Football Association chairman Greg Clarke has described his plan for an overhaul of how the sport is run in England as a "once-in-a-generation opportunity" to make the national game better.
The FA's refusal to move with the times has been debated for as long as England's failings to win another World Cup but Clarke, who took over in September, is confident he can do what has proved beyond his predecessors by dragging the organisation into the 21st century.
The size of that task was made clear last month, when the House of Commons passed a backbench motion of "no confidence" in the FA's ability to reform itself.
Faced with the loss of millions from grassroots funding agency Sport England, Clarke has persuaded the often warring parties within the game to agree to a more streamlined decision-making structure, greater gender and ethnic diversity and term limits.
Sports Minister Tracey Crouch had also threatened to withhold development grants from national governing bodies that do not meet a new governance code.
The key proposal from the FA is a reduction in the size of the board from 12 to 10, with three of those positions reserved for women from 2018 and a cap of three three-year terms for board members.
This will mean the board is comprised of the FA chairman and chief executive, two independents and three representatives each from the county FAs and other amateur associations on one side, and the professional leagues on the other.
The much-maligned council will also be revamped, with life and senior vice-presidents losing their voting rights and the arrival of 11 new members that better represent the diverse nature of English football.
Speaking to reporters at Wembley, Clarke said: "Is it 100% of what (Crouch and Sport England) are looking for? No. But, if you ask me, it's nine out of 10.
"It falls clearly into the zone of it being capable of acceptance. If you want to do a deal, this is great progress.
"It's a once-in-a-generation opportunity to fundamentally change the way football works and this deal is there to be done.
"(But) if you don't want to do a deal, you can find something in there to fall out about."
Clarke was asked whether he thought the reforms would be enough to satisfy Crouch, but not look like they have been made under political pressure. Any appearance of political duresse would incur FIFA's wrath, as it believes sport must be independent of government.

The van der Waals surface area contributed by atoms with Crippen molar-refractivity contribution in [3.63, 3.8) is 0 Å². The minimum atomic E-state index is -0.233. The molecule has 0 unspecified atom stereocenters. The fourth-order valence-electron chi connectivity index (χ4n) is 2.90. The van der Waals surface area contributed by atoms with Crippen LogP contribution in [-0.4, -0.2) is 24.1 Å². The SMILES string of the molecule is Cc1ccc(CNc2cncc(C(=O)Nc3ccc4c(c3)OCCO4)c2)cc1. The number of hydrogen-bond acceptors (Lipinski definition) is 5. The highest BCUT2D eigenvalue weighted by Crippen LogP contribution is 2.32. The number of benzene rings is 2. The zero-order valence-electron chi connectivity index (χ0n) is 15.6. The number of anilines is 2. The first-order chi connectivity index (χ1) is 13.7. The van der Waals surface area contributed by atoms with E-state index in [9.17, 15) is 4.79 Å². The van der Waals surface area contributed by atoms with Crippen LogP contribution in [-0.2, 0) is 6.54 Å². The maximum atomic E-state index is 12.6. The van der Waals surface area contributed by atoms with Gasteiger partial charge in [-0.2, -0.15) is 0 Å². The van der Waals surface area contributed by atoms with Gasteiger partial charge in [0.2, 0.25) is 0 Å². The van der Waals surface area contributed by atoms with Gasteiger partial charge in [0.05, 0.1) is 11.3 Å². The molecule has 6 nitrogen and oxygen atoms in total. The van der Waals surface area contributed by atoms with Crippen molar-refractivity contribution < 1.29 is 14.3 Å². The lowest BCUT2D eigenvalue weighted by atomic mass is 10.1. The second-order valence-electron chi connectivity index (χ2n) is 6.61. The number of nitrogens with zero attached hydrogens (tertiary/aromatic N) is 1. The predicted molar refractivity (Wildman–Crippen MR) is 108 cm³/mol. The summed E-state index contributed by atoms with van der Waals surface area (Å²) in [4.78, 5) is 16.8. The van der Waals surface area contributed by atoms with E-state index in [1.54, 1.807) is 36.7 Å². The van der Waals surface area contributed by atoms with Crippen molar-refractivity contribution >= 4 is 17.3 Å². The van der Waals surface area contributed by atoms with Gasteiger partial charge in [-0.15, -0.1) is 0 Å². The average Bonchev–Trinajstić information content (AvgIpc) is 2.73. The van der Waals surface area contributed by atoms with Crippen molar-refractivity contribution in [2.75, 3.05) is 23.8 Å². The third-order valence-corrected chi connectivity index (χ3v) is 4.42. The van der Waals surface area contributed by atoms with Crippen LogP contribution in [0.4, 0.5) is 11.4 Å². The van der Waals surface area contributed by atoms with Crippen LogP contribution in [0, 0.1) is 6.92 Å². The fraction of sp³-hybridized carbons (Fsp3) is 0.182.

Clarke said: " This set of proposals has overachieved on what I thought was possible. So I'm hopeful we will get a fair hearing.
"If (the government) say 'this is unacceptable', I don't know who is going to do better and if you trust government to come in and run football, yabadabadoo, let them have a go. Whether FIFA can do anything, you'd have to ask a lawyer."
The next stage in the process is an FA council meeting on March 21. The board will then meet a week later, before the council votes on the reforms on April 3. If those hurdles are cleared, the package will be put to all the game's shareholders at the annual general meeting on May 18.
Clarke's confidence in these reforms being approved is based on his travels around the country listening to what has gone wrong in the past.
Having held senior positions within the game, first at Leicester and then the English Football League, since the 1990s, Clarke described the main obstacle as "distrust" between the so-called blazers of the amateur game and the professional clubs. The Leicester-born executive said compromises have now been made by all parties.
The "no confidence" vote in parliament was driven by the chairman of the Culture, Media and Sport select committee chairman Damian Collins, who has also criticised the FA for failing to stand up to the perceived might of the Premier League.
Asked for a response to this, Clarke said: "I s Damian Collins saying that we should run the Premier League? (PL boss) Richard Scudamore can run the Premier League much better than me. Shaun Harvey would run the English Football League much better than I would. You need to delegate.
"Does (Scudamore) pick the England team? Does he decide what the FA Cup distributions are? Does he decide what our new billion-pound FA Cup deal is? He doesn't.
"Going forward, he will have one board member and a joint vote on who the third board member is with the EFL."